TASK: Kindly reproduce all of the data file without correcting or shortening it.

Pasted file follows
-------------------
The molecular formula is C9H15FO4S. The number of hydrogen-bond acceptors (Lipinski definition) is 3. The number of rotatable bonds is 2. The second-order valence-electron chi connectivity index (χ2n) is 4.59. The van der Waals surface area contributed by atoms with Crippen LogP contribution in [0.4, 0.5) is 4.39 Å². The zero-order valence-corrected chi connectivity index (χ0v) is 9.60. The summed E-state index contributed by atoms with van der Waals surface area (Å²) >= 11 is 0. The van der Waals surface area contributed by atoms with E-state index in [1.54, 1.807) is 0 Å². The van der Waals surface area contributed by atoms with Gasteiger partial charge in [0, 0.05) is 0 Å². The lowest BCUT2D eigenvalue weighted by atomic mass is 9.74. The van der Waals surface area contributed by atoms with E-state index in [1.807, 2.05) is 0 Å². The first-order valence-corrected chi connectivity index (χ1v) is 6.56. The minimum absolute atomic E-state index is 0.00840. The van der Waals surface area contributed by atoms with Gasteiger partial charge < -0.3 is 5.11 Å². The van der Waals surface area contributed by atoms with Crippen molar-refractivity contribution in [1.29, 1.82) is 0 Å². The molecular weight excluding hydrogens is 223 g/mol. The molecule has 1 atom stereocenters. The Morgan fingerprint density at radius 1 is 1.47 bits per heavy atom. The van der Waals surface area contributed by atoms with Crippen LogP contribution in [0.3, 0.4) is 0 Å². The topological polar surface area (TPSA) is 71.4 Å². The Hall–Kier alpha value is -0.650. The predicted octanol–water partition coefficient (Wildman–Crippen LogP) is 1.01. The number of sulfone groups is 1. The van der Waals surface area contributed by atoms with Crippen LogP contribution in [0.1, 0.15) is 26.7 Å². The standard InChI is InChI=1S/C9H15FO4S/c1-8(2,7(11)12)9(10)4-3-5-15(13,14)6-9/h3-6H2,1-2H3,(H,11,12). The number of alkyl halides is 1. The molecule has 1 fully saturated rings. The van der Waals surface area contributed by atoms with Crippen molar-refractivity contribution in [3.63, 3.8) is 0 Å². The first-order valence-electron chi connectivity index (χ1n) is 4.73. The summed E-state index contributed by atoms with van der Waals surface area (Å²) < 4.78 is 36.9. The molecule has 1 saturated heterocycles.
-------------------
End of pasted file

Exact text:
The molecular formula is C9H15FO4S. The number of hydrogen-bond acceptors (Lipinski definition) is 3. The number of rotatable bonds is 2. The second-order valence-electron chi connectivity index (χ2n) is 4.59. The van der Waals surface area contributed by atoms with Crippen LogP contribution in [0.4, 0.5) is 4.39 Å². The zero-order valence-corrected chi connectivity index (χ0v) is 9.60. The summed E-state index contributed by atoms with van der Waals surface area (Å²) >= 11 is 0. The van der Waals surface area contributed by atoms with E-state index in [1.54, 1.807) is 0 Å². The van der Waals surface area contributed by atoms with Gasteiger partial charge in [0, 0.05) is 0 Å². The lowest BCUT2D eigenvalue weighted by atomic mass is 9.74. The van der Waals surface area contributed by atoms with E-state index in [1.807, 2.05) is 0 Å². The first-order valence-corrected chi connectivity index (χ1v) is 6.56. The minimum absolute atomic E-state index is 0.00840. The van der Waals surface area contributed by atoms with Gasteiger partial charge < -0.3 is 5.11 Å². The van der Waals surface area contributed by atoms with Crippen molar-refractivity contribution in [1.29, 1.82) is 0 Å². The molecular weight excluding hydrogens is 223 g/mol. The molecule has 1 atom stereocenters. The Morgan fingerprint density at radius 1 is 1.47 bits per heavy atom. The van der Waals surface area contributed by atoms with Crippen LogP contribution in [0.3, 0.4) is 0 Å². The topological polar surface area (TPSA) is 71.4 Å². The Hall–Kier alpha value is -0.650. The predicted octanol–water partition coefficient (Wildman–Crippen LogP) is 1.01. The number of sulfone groups is 1. The van der Waals surface area contributed by atoms with Crippen LogP contribution in [0.1, 0.15) is 26.7 Å². The standard InChI is InChI=1S/C9H15FO4S/c1-8(2,7(11)12)9(10)4-3-5-15(13,14)6-9/h3-6H2,1-2H3,(H,11,12). The number of alkyl halides is 1. The molecule has 1 fully saturated rings. The van der Waals surface area contributed by atoms with Crippen molar-refractivity contribution in [3.63, 3.8) is 0 Å². The first-order valence-electron chi connectivity index (χ1n) is 4.73. The summed E-state index contributed by atoms with van der Waals surface area (Å²) < 4.78 is 36.9. The molecule has 1 saturated heterocycles.